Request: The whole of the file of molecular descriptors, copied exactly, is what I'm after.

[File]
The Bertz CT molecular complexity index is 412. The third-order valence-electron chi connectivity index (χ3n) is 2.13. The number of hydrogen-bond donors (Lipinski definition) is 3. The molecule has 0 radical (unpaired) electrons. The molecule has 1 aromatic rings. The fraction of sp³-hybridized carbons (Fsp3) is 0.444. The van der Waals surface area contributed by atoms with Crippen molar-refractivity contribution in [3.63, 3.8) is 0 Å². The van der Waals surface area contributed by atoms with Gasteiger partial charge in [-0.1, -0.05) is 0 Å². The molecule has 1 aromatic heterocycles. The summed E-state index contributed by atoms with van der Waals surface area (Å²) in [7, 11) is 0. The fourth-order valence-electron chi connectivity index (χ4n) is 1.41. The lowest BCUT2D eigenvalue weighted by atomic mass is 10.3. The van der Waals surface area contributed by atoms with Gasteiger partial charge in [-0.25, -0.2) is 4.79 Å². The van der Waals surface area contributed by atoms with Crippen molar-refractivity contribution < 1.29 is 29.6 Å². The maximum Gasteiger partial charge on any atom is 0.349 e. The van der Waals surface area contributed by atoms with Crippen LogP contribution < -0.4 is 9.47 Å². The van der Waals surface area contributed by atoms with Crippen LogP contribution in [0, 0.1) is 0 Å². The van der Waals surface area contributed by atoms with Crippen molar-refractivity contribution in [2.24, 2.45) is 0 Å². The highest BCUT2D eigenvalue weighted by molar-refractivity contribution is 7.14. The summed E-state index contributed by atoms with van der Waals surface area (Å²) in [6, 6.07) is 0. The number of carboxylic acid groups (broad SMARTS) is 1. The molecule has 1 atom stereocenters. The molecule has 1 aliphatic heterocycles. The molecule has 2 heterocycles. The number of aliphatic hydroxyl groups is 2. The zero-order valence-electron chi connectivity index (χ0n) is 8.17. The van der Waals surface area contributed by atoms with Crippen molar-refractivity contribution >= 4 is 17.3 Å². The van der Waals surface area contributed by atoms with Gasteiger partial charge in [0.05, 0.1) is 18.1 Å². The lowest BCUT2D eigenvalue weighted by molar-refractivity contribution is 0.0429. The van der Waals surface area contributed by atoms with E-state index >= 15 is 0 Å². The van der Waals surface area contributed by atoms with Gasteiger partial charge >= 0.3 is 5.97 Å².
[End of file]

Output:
The Bertz CT molecular complexity index is 412. The third-order valence-electron chi connectivity index (χ3n) is 2.13. The number of hydrogen-bond donors (Lipinski definition) is 3. The molecule has 0 radical (unpaired) electrons. The molecule has 1 aromatic rings. The fraction of sp³-hybridized carbons (Fsp3) is 0.444. The van der Waals surface area contributed by atoms with Crippen molar-refractivity contribution in [3.63, 3.8) is 0 Å². The van der Waals surface area contributed by atoms with Gasteiger partial charge in [-0.1, -0.05) is 0 Å². The molecule has 1 aromatic heterocycles. The summed E-state index contributed by atoms with van der Waals surface area (Å²) in [7, 11) is 0. The fourth-order valence-electron chi connectivity index (χ4n) is 1.41. The lowest BCUT2D eigenvalue weighted by atomic mass is 10.3. The van der Waals surface area contributed by atoms with Gasteiger partial charge in [-0.25, -0.2) is 4.79 Å². The van der Waals surface area contributed by atoms with Crippen molar-refractivity contribution < 1.29 is 29.6 Å². The maximum Gasteiger partial charge on any atom is 0.349 e. The van der Waals surface area contributed by atoms with Crippen LogP contribution < -0.4 is 9.47 Å². The van der Waals surface area contributed by atoms with Crippen LogP contribution in [0, 0.1) is 0 Å². The van der Waals surface area contributed by atoms with Crippen molar-refractivity contribution in [2.24, 2.45) is 0 Å². The highest BCUT2D eigenvalue weighted by molar-refractivity contribution is 7.14. The summed E-state index contributed by atoms with van der Waals surface area (Å²) in [6, 6.07) is 0. The number of carboxylic acid groups (broad SMARTS) is 1. The molecule has 1 atom stereocenters. The molecule has 1 aliphatic heterocycles. The molecule has 2 heterocycles. The number of aliphatic hydroxyl groups is 2. The zero-order valence-electron chi connectivity index (χ0n) is 8.17. The van der Waals surface area contributed by atoms with Crippen molar-refractivity contribution >= 4 is 17.3 Å². The van der Waals surface area contributed by atoms with Gasteiger partial charge in [0.05, 0.1) is 18.1 Å². The lowest BCUT2D eigenvalue weighted by molar-refractivity contribution is 0.0429. The van der Waals surface area contributed by atoms with E-state index >= 15 is 0 Å². The van der Waals surface area contributed by atoms with Gasteiger partial charge >= 0.3 is 5.97 Å².